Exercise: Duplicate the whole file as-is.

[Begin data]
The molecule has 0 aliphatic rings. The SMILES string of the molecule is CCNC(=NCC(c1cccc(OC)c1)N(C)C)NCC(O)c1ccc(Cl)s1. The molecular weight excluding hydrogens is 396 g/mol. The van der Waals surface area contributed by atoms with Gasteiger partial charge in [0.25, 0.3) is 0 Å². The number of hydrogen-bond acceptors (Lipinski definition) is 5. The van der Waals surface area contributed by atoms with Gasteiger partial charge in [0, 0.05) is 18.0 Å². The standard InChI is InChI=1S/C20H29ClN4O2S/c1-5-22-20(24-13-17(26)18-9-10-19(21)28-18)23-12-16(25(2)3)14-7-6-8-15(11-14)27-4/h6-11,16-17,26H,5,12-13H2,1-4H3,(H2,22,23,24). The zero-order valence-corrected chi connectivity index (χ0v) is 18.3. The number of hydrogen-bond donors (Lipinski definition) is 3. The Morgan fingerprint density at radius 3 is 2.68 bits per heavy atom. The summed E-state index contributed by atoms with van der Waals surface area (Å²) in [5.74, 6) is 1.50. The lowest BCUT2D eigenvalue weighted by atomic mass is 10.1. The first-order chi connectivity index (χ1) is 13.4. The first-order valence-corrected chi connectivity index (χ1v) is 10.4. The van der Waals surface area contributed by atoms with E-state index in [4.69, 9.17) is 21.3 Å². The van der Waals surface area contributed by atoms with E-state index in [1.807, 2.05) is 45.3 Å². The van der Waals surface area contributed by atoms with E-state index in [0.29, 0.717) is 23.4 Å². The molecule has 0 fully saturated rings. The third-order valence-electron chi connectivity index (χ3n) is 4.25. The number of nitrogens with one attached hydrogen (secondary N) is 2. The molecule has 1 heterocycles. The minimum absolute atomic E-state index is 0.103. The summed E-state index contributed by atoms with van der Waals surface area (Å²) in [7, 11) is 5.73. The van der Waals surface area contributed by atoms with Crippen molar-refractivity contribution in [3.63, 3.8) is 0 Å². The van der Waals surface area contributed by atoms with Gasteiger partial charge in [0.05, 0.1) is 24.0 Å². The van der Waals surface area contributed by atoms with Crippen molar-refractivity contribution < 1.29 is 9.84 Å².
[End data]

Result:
The molecule has 0 aliphatic rings. The SMILES string of the molecule is CCNC(=NCC(c1cccc(OC)c1)N(C)C)NCC(O)c1ccc(Cl)s1. The molecular weight excluding hydrogens is 396 g/mol. The van der Waals surface area contributed by atoms with Gasteiger partial charge in [0.25, 0.3) is 0 Å². The number of hydrogen-bond acceptors (Lipinski definition) is 5. The van der Waals surface area contributed by atoms with Gasteiger partial charge in [0, 0.05) is 18.0 Å². The standard InChI is InChI=1S/C20H29ClN4O2S/c1-5-22-20(24-13-17(26)18-9-10-19(21)28-18)23-12-16(25(2)3)14-7-6-8-15(11-14)27-4/h6-11,16-17,26H,5,12-13H2,1-4H3,(H2,22,23,24). The zero-order valence-corrected chi connectivity index (χ0v) is 18.3. The number of hydrogen-bond donors (Lipinski definition) is 3. The Morgan fingerprint density at radius 3 is 2.68 bits per heavy atom. The summed E-state index contributed by atoms with van der Waals surface area (Å²) in [5.74, 6) is 1.50. The lowest BCUT2D eigenvalue weighted by atomic mass is 10.1. The first-order chi connectivity index (χ1) is 13.4. The first-order valence-corrected chi connectivity index (χ1v) is 10.4. The van der Waals surface area contributed by atoms with E-state index in [4.69, 9.17) is 21.3 Å². The van der Waals surface area contributed by atoms with E-state index in [1.807, 2.05) is 45.3 Å². The van der Waals surface area contributed by atoms with E-state index in [0.29, 0.717) is 23.4 Å². The molecule has 0 fully saturated rings. The third-order valence-electron chi connectivity index (χ3n) is 4.25. The number of nitrogens with one attached hydrogen (secondary N) is 2. The molecule has 1 heterocycles. The minimum absolute atomic E-state index is 0.103. The summed E-state index contributed by atoms with van der Waals surface area (Å²) in [7, 11) is 5.73. The van der Waals surface area contributed by atoms with Crippen molar-refractivity contribution in [3.63, 3.8) is 0 Å². The van der Waals surface area contributed by atoms with Gasteiger partial charge in [0.05, 0.1) is 24.0 Å². The van der Waals surface area contributed by atoms with Crippen molar-refractivity contribution < 1.29 is 9.84 Å².